Memory management in iOS was initially non-ARC (Automatic Reference Counting), where we have to retain and release the objects. Now, it supports ARC and we don't have to retain and release the objects. Xcode takes care of the job automatically in compile time.
As per Apple documentation, the two major issues in memory management are −
Freeing or overwriting data that is still in use. It causes memory corruption and typically results in your application crashing, or worse, corrupted user data.
Not freeing data that is no longer in use causes memory leaks. When allocated memory is not freed even though it is never going to be used again, it is known as memory leak. Leaks cause your application to use ever-increasing amounts of memory, which in turn may result in poor system performance or (in iOS) your application being terminated.
We own the objects we create, and we have to subsequently release them when they are no longer needed.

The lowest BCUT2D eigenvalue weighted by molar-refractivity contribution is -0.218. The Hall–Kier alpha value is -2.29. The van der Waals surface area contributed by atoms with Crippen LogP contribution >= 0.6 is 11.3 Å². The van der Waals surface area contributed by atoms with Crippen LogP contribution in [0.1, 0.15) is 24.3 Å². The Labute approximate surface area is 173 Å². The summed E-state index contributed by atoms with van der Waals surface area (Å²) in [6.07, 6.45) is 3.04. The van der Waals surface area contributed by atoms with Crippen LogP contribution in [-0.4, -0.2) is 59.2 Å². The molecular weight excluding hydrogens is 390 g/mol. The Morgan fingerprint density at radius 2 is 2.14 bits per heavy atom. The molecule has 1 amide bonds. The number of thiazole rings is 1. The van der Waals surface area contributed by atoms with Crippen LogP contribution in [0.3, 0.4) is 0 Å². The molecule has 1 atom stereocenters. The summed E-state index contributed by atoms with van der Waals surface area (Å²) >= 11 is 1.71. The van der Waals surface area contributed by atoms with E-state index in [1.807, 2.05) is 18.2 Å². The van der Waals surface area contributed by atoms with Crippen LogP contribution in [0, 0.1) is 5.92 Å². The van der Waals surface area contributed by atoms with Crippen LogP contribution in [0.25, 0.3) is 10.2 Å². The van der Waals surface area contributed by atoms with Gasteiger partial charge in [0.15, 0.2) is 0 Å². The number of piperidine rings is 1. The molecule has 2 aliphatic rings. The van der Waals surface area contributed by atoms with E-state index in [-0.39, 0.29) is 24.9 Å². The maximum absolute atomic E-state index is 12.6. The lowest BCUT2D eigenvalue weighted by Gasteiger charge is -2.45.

Use Retain to gain ownership of an object that you did not create. You have to release these objects too when they are not needed.
Don't release the objects that you don't own.
You don't need to use release and retain in ARC. So, all the view controller's objects will be released when the view controller is removed. Similarly, any object’s sub-objects will be released when they are released. Note that if other classes have a strong reference to an object of a class, then the whole class won't be released. So, it is recommended to use weak properties for delegates.
We can analyze the usage of memory with the help of Xcode tool instruments. It includes tools such as Activity Monitor, Allocations, Leaks, Zombies, and so on.
Step 1 − Open an existing application.
Step 2 − Select Product and then Profile as shown below.
Step 3 − Select Allocations in the next screen shown below and select Profile.
Step 4 − We will see the allocation of memory for different objects as shown below.
Step 5 − You can switch between view controllers and check whether the memory is released properly.
Step 6 − Similarly, instead of Allocations, we can use Activity Monitor to see the overall memory allocated for the application.
Step 7 − These tools help us access our memory consumption and locate the places where possible leaks have occurred.